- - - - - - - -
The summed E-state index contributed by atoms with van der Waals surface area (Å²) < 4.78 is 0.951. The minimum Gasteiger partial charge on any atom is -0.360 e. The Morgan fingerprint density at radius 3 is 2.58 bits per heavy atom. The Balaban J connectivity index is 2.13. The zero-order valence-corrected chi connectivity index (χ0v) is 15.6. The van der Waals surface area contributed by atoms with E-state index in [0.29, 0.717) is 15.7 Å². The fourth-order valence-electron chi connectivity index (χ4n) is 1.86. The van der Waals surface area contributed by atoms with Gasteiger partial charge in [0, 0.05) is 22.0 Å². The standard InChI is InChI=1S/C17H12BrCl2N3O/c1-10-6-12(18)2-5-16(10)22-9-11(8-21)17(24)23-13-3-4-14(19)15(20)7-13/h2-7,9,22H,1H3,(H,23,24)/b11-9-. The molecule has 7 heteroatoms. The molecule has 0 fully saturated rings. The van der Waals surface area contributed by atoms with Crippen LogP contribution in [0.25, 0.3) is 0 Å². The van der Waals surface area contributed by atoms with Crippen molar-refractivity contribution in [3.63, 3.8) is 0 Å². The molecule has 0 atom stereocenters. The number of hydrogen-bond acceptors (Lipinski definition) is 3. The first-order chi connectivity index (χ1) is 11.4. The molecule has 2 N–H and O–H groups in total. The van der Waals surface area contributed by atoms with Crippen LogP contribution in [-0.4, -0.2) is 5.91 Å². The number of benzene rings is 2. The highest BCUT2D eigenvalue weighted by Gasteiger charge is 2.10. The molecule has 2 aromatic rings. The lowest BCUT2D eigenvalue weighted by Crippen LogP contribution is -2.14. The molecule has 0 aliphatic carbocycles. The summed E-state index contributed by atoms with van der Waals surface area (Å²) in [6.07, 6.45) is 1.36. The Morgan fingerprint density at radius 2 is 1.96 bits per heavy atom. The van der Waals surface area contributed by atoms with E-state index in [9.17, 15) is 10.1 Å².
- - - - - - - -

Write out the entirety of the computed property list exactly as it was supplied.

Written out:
The summed E-state index contributed by atoms with van der Waals surface area (Å²) < 4.78 is 0.951. The minimum Gasteiger partial charge on any atom is -0.360 e. The Morgan fingerprint density at radius 3 is 2.58 bits per heavy atom. The Balaban J connectivity index is 2.13. The zero-order valence-corrected chi connectivity index (χ0v) is 15.6. The van der Waals surface area contributed by atoms with E-state index in [0.29, 0.717) is 15.7 Å². The fourth-order valence-electron chi connectivity index (χ4n) is 1.86. The van der Waals surface area contributed by atoms with Gasteiger partial charge in [0, 0.05) is 22.0 Å². The standard InChI is InChI=1S/C17H12BrCl2N3O/c1-10-6-12(18)2-5-16(10)22-9-11(8-21)17(24)23-13-3-4-14(19)15(20)7-13/h2-7,9,22H,1H3,(H,23,24)/b11-9-. The molecule has 7 heteroatoms. The molecule has 0 fully saturated rings. The van der Waals surface area contributed by atoms with Crippen LogP contribution in [0.25, 0.3) is 0 Å². The van der Waals surface area contributed by atoms with Crippen molar-refractivity contribution in [3.63, 3.8) is 0 Å². The molecule has 0 atom stereocenters. The number of hydrogen-bond acceptors (Lipinski definition) is 3. The first-order chi connectivity index (χ1) is 11.4. The molecule has 2 N–H and O–H groups in total. The van der Waals surface area contributed by atoms with Crippen LogP contribution in [-0.4, -0.2) is 5.91 Å². The number of benzene rings is 2. The highest BCUT2D eigenvalue weighted by Gasteiger charge is 2.10. The molecule has 2 aromatic rings. The lowest BCUT2D eigenvalue weighted by Crippen LogP contribution is -2.14. The molecule has 0 aliphatic carbocycles. The summed E-state index contributed by atoms with van der Waals surface area (Å²) in [6.07, 6.45) is 1.36. The Morgan fingerprint density at radius 2 is 1.96 bits per heavy atom. The van der Waals surface area contributed by atoms with E-state index in [9.17, 15) is 10.1 Å².